The US Dollar continued to set record lows against the Euro and its Canadian counterpart, but a later bounce left the greenback slightly firmer through Monday trade. Speculators showed little hesitation in bidding the Euro and the Canadian dollar higher through earlier Tokyo price action. Yet a slowdown in gains suggests that the dollar may be in for a short term bounce before further depreciation.
The euro surged to fresh record highs of $1.4129 through the Tokyo session close before easing to $1.4081 at time of writing. The Canadian dollar likewise saw a strong bid on the overnight, breaching parity with its American counterpart strong declines in oil prices pushed the Loonie lower. Later drops in the Dow Jones Industrial Average made the Japanese yen the largest net gainer on the day, with the greenback losing ¥0.50 to ¥114.87.
Limited economic event risk made it difficult for speculators to forge continued US dollar lows, but overall momentum clearly favors further euro strength. According to recent speculative positioning data, retail investors continue to sell the Euro against the US dollar?a contrarian signal favoring continued EUR/USD gains. Non-commercial futures traders are similarly positioned for further euro rallies, as a further addition in net EUR longs keeps the currency?s uptrend firmly intact. (For recent CFTC Commitment of Traders Data, see here) Yet trend-followers have reached significantly overbought territory on the Canadian dollar?leaving the Loonie susceptible to medium term retracement. We are reminded that positioning can remain in extreme territory for weeks at a time and do not preclude further CAD heights. Yet the extreme in Canadian Dollar bullishness signals that the majority of the Loonie appreciation is now over.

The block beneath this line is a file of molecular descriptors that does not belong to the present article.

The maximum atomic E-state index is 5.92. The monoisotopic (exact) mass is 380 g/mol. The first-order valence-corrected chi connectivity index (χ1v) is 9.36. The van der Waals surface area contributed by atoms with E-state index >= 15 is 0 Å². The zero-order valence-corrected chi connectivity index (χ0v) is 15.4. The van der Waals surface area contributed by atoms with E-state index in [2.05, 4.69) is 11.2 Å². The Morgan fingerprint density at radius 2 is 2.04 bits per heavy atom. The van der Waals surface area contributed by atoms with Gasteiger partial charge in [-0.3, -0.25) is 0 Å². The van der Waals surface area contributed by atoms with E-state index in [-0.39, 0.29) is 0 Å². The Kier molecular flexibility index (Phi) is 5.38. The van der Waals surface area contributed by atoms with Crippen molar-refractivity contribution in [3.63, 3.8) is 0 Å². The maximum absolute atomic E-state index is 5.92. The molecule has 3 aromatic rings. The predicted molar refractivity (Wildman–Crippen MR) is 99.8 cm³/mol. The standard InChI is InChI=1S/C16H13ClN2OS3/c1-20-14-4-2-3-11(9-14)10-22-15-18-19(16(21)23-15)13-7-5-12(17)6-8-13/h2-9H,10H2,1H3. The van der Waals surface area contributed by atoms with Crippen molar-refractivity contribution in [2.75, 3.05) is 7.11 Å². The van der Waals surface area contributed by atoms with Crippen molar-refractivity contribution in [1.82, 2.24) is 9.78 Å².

US equity markets eased further from recent heights, with the Dow Jones Industrial Average off 0.4 percent to 13,770. Stock market bulls sent corporate shares significantly higher on last week?s surprise Fed interest rate cut, but it remains to be seen whether rallies will continue through the short term. The moderation in prices suggests that investors do not believe that the credit market turmoil has completely subsided, leading to similar downward pressure on Japanese Yen-denominated currency pairs. The S&P 500 fell 0.5 percent to 1,518, and the NASDAQ Composite shed a relatively minor 0.3 percent to 2,664.
US Treasury Markets were largely unchanged on the day, as traders remained to the sidelines on uncertainty over the future of credit market conditions. The recently volatile 2-Year Note was almost exactly unchanged, adding 1 basis point in yield to 4.04 percent. Price action in longer-dated debt was similarly uneventful, with the 10-Year note flat at 4.62 percent.
Written by David Rodriguez, Currency Analyst for DailyFX.com